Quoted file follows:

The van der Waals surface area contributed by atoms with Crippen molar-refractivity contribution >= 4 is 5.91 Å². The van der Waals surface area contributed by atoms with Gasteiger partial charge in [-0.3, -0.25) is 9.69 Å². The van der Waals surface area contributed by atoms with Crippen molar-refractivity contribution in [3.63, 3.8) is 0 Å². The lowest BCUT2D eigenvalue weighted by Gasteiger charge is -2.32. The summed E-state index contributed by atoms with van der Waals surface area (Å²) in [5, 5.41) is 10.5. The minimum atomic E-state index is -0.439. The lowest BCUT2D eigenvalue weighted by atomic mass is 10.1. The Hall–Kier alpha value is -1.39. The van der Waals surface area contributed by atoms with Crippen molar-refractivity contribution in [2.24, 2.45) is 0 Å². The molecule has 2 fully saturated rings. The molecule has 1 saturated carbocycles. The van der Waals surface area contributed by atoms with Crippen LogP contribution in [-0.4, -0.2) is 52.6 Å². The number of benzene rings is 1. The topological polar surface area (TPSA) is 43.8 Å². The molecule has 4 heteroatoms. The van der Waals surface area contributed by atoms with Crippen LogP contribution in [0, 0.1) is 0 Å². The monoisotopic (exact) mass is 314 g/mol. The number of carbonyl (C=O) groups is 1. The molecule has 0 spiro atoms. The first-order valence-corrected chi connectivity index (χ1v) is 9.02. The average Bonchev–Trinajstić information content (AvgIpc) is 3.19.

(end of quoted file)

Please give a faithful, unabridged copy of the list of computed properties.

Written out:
The van der Waals surface area contributed by atoms with Crippen molar-refractivity contribution >= 4 is 5.91 Å². The van der Waals surface area contributed by atoms with Gasteiger partial charge in [-0.3, -0.25) is 9.69 Å². The van der Waals surface area contributed by atoms with Crippen molar-refractivity contribution in [3.63, 3.8) is 0 Å². The lowest BCUT2D eigenvalue weighted by Gasteiger charge is -2.32. The summed E-state index contributed by atoms with van der Waals surface area (Å²) in [5, 5.41) is 10.5. The minimum atomic E-state index is -0.439. The lowest BCUT2D eigenvalue weighted by atomic mass is 10.1. The Hall–Kier alpha value is -1.39. The van der Waals surface area contributed by atoms with Crippen molar-refractivity contribution in [2.24, 2.45) is 0 Å². The molecule has 2 fully saturated rings. The molecule has 1 saturated carbocycles. The van der Waals surface area contributed by atoms with Crippen LogP contribution in [-0.4, -0.2) is 52.6 Å². The number of benzene rings is 1. The topological polar surface area (TPSA) is 43.8 Å². The molecule has 4 heteroatoms. The van der Waals surface area contributed by atoms with Crippen LogP contribution in [0, 0.1) is 0 Å². The monoisotopic (exact) mass is 314 g/mol. The number of carbonyl (C=O) groups is 1. The molecule has 0 spiro atoms. The first-order valence-corrected chi connectivity index (χ1v) is 9.02. The average Bonchev–Trinajstić information content (AvgIpc) is 3.19.